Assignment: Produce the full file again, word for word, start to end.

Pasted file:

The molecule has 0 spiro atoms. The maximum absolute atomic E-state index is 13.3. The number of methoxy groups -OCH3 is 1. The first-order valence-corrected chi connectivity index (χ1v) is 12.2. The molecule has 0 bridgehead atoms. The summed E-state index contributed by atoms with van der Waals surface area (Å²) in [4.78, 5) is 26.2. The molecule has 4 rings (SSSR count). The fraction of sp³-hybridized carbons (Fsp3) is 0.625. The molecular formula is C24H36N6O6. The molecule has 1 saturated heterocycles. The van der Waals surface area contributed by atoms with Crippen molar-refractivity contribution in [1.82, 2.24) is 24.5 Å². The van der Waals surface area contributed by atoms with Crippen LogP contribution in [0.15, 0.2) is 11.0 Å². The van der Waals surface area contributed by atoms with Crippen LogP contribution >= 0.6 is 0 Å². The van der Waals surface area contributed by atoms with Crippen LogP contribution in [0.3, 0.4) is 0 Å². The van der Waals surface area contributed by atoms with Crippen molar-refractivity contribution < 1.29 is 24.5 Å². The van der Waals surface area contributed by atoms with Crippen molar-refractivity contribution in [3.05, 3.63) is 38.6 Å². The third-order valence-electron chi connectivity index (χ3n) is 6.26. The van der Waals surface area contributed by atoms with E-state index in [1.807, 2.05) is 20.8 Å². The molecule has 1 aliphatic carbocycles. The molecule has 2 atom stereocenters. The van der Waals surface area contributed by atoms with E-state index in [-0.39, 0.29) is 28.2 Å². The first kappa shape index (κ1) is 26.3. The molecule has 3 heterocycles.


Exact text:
The molecule has 0 spiro atoms. The maximum absolute atomic E-state index is 13.3. The number of methoxy groups -OCH3 is 1. The first-order valence-corrected chi connectivity index (χ1v) is 12.2. The molecule has 0 bridgehead atoms. The summed E-state index contributed by atoms with van der Waals surface area (Å²) in [4.78, 5) is 26.2. The molecule has 4 rings (SSSR count). The fraction of sp³-hybridized carbons (Fsp3) is 0.625. The molecular formula is C24H36N6O6. The molecule has 1 saturated heterocycles. The van der Waals surface area contributed by atoms with Crippen molar-refractivity contribution in [1.82, 2.24) is 24.5 Å². The van der Waals surface area contributed by atoms with Crippen LogP contribution in [0.15, 0.2) is 11.0 Å². The van der Waals surface area contributed by atoms with Crippen LogP contribution >= 0.6 is 0 Å². The van der Waals surface area contributed by atoms with Crippen LogP contribution in [0.3, 0.4) is 0 Å². The van der Waals surface area contributed by atoms with Crippen molar-refractivity contribution < 1.29 is 24.5 Å². The van der Waals surface area contributed by atoms with Crippen molar-refractivity contribution in [3.05, 3.63) is 38.6 Å². The third-order valence-electron chi connectivity index (χ3n) is 6.26. The van der Waals surface area contributed by atoms with E-state index in [1.807, 2.05) is 20.8 Å². The molecule has 1 aliphatic carbocycles. The molecule has 2 atom stereocenters. The van der Waals surface area contributed by atoms with E-state index in [-0.39, 0.29) is 28.2 Å². The first kappa shape index (κ1) is 26.3. The molecule has 3 heterocycles.